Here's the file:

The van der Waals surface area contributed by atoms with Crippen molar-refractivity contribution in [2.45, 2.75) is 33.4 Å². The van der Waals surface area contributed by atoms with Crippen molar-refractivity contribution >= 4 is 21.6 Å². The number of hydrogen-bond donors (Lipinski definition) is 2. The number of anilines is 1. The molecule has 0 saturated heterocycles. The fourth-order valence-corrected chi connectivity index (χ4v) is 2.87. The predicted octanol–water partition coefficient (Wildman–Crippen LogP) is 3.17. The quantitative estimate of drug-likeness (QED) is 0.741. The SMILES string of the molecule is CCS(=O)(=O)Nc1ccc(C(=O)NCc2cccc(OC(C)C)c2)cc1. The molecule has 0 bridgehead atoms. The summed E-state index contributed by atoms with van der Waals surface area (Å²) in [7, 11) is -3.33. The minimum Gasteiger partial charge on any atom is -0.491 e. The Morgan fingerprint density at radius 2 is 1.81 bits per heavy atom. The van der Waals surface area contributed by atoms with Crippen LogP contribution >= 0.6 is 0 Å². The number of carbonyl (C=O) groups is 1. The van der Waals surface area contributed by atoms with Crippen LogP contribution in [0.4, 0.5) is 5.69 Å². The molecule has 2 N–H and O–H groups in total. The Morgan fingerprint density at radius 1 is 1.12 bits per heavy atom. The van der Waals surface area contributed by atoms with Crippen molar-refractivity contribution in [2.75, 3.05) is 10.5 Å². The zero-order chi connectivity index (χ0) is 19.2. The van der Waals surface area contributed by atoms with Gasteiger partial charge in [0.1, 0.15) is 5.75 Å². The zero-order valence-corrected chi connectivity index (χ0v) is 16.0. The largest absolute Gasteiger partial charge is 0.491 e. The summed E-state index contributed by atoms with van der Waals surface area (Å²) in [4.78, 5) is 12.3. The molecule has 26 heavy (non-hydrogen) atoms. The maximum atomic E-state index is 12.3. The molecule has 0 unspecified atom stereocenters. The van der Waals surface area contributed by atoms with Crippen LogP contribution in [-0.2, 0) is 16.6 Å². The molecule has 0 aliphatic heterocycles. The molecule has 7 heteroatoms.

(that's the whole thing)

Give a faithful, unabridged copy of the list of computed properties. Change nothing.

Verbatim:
The van der Waals surface area contributed by atoms with Crippen molar-refractivity contribution in [2.45, 2.75) is 33.4 Å². The van der Waals surface area contributed by atoms with Crippen molar-refractivity contribution >= 4 is 21.6 Å². The number of hydrogen-bond donors (Lipinski definition) is 2. The number of anilines is 1. The molecule has 0 saturated heterocycles. The fourth-order valence-corrected chi connectivity index (χ4v) is 2.87. The predicted octanol–water partition coefficient (Wildman–Crippen LogP) is 3.17. The quantitative estimate of drug-likeness (QED) is 0.741. The SMILES string of the molecule is CCS(=O)(=O)Nc1ccc(C(=O)NCc2cccc(OC(C)C)c2)cc1. The molecule has 0 bridgehead atoms. The summed E-state index contributed by atoms with van der Waals surface area (Å²) in [7, 11) is -3.33. The minimum Gasteiger partial charge on any atom is -0.491 e. The Morgan fingerprint density at radius 2 is 1.81 bits per heavy atom. The van der Waals surface area contributed by atoms with Crippen LogP contribution >= 0.6 is 0 Å². The number of carbonyl (C=O) groups is 1. The van der Waals surface area contributed by atoms with Crippen LogP contribution in [0.4, 0.5) is 5.69 Å². The molecule has 2 N–H and O–H groups in total. The Morgan fingerprint density at radius 1 is 1.12 bits per heavy atom. The van der Waals surface area contributed by atoms with Crippen molar-refractivity contribution in [2.75, 3.05) is 10.5 Å². The zero-order chi connectivity index (χ0) is 19.2. The van der Waals surface area contributed by atoms with Gasteiger partial charge in [0.1, 0.15) is 5.75 Å². The zero-order valence-corrected chi connectivity index (χ0v) is 16.0. The largest absolute Gasteiger partial charge is 0.491 e. The summed E-state index contributed by atoms with van der Waals surface area (Å²) in [4.78, 5) is 12.3. The molecule has 26 heavy (non-hydrogen) atoms. The maximum atomic E-state index is 12.3. The molecule has 0 unspecified atom stereocenters. The van der Waals surface area contributed by atoms with Crippen LogP contribution in [-0.2, 0) is 16.6 Å². The molecule has 0 aliphatic heterocycles. The molecule has 7 heteroatoms.